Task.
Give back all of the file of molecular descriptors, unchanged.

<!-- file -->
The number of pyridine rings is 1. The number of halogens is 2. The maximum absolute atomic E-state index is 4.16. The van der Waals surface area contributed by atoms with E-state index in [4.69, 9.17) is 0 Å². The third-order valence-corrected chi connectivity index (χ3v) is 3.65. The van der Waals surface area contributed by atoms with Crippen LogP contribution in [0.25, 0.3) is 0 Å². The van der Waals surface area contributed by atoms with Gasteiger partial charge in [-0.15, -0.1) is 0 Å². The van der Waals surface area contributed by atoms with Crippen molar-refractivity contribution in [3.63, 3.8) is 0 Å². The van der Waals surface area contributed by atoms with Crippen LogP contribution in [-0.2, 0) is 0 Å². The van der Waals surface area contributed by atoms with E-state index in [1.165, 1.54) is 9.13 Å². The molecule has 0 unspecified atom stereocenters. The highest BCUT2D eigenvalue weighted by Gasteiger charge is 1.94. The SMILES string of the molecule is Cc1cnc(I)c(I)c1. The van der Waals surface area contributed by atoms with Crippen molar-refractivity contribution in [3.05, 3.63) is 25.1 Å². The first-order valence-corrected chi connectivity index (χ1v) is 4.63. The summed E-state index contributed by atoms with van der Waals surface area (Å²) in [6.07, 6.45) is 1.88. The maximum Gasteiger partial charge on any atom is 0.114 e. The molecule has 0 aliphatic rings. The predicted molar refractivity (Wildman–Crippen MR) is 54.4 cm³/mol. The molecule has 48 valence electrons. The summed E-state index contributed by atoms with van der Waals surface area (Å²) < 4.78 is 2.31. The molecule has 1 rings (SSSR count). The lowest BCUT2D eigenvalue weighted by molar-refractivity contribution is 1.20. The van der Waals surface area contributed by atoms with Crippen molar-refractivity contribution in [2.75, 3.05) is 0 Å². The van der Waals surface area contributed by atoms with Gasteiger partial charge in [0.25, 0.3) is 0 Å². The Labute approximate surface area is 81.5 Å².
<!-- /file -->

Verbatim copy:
The number of pyridine rings is 1. The number of halogens is 2. The maximum absolute atomic E-state index is 4.16. The van der Waals surface area contributed by atoms with E-state index in [4.69, 9.17) is 0 Å². The third-order valence-corrected chi connectivity index (χ3v) is 3.65. The van der Waals surface area contributed by atoms with Crippen LogP contribution in [0.25, 0.3) is 0 Å². The van der Waals surface area contributed by atoms with Gasteiger partial charge in [-0.15, -0.1) is 0 Å². The van der Waals surface area contributed by atoms with Crippen molar-refractivity contribution in [3.63, 3.8) is 0 Å². The van der Waals surface area contributed by atoms with Crippen LogP contribution in [-0.2, 0) is 0 Å². The van der Waals surface area contributed by atoms with E-state index in [1.165, 1.54) is 9.13 Å². The molecule has 0 unspecified atom stereocenters. The highest BCUT2D eigenvalue weighted by Gasteiger charge is 1.94. The SMILES string of the molecule is Cc1cnc(I)c(I)c1. The van der Waals surface area contributed by atoms with Crippen molar-refractivity contribution in [3.05, 3.63) is 25.1 Å². The first-order valence-corrected chi connectivity index (χ1v) is 4.63. The summed E-state index contributed by atoms with van der Waals surface area (Å²) in [6.07, 6.45) is 1.88. The maximum Gasteiger partial charge on any atom is 0.114 e. The molecule has 0 aliphatic rings. The predicted molar refractivity (Wildman–Crippen MR) is 54.4 cm³/mol. The molecule has 48 valence electrons. The summed E-state index contributed by atoms with van der Waals surface area (Å²) < 4.78 is 2.31. The molecule has 1 rings (SSSR count). The lowest BCUT2D eigenvalue weighted by molar-refractivity contribution is 1.20. The van der Waals surface area contributed by atoms with Crippen molar-refractivity contribution in [2.75, 3.05) is 0 Å². The van der Waals surface area contributed by atoms with Gasteiger partial charge in [0.25, 0.3) is 0 Å². The Labute approximate surface area is 81.5 Å².